When Scott Edwards left Wisconsin in April last year he had a dim outlook on the virtues of the human race.
He was walking from his hometown of Neenah, Wis., to the Grand Canyon— his destination with a “big hole,” as he called it—in part to recreate an artistic vision gone stale. It was also, admittedly, a midlife crisis of sorts, a “fat” (his words), fifty-year-old man trying to outrun a sense of loss and decrepitude. Besides a renewed interest in capturing the perfect image, what he found during the next 122 days was an America most people had thought lost.
“It’s an America most everybody else in the country would like to think of as us,” he said. “When you ask an American, any citizen, what they think an American is, they’ll recite these virtues that they hope they can live up to—but that Middle American actually does live up to. It’s not that they try to, it’s just ingrained in them.”
Edwards was in Vermillion last Monday while retracing his route to fulfill a promise. His return was supposed to be part of a book tour, but the book has so far proven elusive. Still, he had promised people that he would return, and here he was, photographs in tow. A small portfolio of his work was displayed at the Vermillion Public Library.
“People actually threw things at me in Wisconsin,” Edwards said. “When I crossed into Iowa people waved, crossed the street to greet me, stopped on the side of the road to give me food and water, and invited me into their homes. It was almost freaky.”
But it was in Kansas, when crippled by a stress fracture, that he found hometown America.
He spent three days recuperating in Vermillion, and then, a few miles down the road, in Frankfort for the same span. Residents paid for his meals, ferried him around, and local businesses put him up in a bed and breakfast until his foot healed. And then he entered Washington County.
“It turned out, walking from Vermillion to Clay Center, walking as much as I did, I gained weight,” Edwards said. “Barnes was ready for me. And then from Barnes it was like the ball just kept bouncing down the road. And they’d not only feed me when I got in their home, they’d give me this care package to keep me going. When I tell people this, they look at me like I’m crazy.”
He was treated to food at Our Daily Bread and ensconced at the Dh Ranch south of town. The beauty of the country mesmerized him.
“That was like storybook land out there,” he said. “It was Wizard of Oz land. Rolling hills and double-rutted dirt roads leading out to this farm. It was marvelous. I had the whole place to myself, and the fridge was chock full of food, and I did my laundry and took a shower twice a day, and I ate like a pig the entire time I was there.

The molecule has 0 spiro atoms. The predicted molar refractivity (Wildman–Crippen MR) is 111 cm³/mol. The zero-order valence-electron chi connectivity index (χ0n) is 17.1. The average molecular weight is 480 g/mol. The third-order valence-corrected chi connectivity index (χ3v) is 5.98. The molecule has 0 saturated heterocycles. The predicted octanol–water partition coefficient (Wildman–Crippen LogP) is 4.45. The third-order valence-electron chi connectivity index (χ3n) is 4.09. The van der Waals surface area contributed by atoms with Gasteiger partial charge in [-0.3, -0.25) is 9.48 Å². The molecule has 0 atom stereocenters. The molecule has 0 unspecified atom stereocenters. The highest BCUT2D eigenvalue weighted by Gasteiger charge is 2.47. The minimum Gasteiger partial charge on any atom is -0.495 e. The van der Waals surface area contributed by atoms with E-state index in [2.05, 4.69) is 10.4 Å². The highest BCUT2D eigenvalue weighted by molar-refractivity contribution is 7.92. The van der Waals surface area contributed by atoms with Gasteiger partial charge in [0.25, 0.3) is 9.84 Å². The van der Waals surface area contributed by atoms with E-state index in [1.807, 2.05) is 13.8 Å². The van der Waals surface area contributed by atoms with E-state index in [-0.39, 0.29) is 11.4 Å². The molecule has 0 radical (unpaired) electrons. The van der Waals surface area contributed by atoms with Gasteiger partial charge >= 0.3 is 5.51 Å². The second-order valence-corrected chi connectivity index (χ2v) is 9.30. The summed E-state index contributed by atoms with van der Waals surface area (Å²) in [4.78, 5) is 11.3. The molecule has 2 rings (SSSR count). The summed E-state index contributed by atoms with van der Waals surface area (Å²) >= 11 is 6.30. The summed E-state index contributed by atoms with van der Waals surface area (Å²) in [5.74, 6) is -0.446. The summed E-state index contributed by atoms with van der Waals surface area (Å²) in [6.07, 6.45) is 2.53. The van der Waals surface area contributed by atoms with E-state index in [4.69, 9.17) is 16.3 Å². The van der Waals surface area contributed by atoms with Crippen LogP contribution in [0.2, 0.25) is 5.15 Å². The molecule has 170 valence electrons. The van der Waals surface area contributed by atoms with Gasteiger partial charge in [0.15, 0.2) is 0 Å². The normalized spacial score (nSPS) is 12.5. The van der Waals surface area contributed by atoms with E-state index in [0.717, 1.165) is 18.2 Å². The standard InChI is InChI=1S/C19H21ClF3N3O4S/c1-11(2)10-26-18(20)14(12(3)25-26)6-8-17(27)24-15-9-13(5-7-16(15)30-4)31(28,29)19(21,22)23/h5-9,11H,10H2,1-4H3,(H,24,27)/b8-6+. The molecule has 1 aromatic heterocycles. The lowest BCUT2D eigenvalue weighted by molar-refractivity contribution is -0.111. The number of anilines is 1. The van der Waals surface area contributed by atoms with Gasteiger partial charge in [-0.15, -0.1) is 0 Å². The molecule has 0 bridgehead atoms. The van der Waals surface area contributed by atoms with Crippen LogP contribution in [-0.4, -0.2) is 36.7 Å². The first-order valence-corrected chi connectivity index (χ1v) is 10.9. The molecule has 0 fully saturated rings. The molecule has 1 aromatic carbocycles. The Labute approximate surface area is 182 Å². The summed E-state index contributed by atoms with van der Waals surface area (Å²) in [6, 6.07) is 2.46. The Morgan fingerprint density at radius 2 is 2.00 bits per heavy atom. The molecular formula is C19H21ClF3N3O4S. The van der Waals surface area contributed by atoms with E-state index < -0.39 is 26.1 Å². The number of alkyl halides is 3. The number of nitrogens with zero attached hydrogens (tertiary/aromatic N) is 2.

“And I rolled out the next day—or should I say I waddled out the door— and it was the beginning of the worst day of the trip.”
The wind blew 40 miles an hour and the temperature climbed to triple digits. He quickly became dehydrated, his small supply of water evaporating under a raging thirst. A passing motorist gave him a bottle of water, which he drank that night while camped in the cemetery at Kimeo. His tongue swelled so much it stuck to the roof of his mouth.
On the road to Green he came across an abandoned schoolhouse. On inspection he found a faucet which dribbled red chunky water when turned on. Though it gagged him, he drank it anyway.
It was a hard lesson learned hard. After that, he carried more water.He talked of other adventures, blessings by Navajo holy men, nights of sleeping in roadside ditches, hunting shade and perfect light for the perfect black-and-white large-format image. When he reached the Grand Canyon he considered staying, but finally consenting to return home. And when he got in a car and took off, he found the speed dizzying—and terrifying.
On his return trip, Edwards planned on stopping at a select few places where people extended an extra measure of hospitality. “The first thing I noticed on my drive out here was, ‘that’s a long walk,’” he laughed.
He also intends on reshooting some images with a larger camera.In a lull between library visitors Edwards wandered outside and crossed the street to stand in the shadows of a series of metal grain elevators silent and rusting in the early autumn afternoon. High cirrus clouds flirted with the sun. Pointing to several places he photographed on his inaugural trip, he suddenly plopped on the ground and framed the grill of a truck against a skyline of twisted, half- destroyed elevators. “That’s it!” he cried. “The light is perfect! That’s the composition!”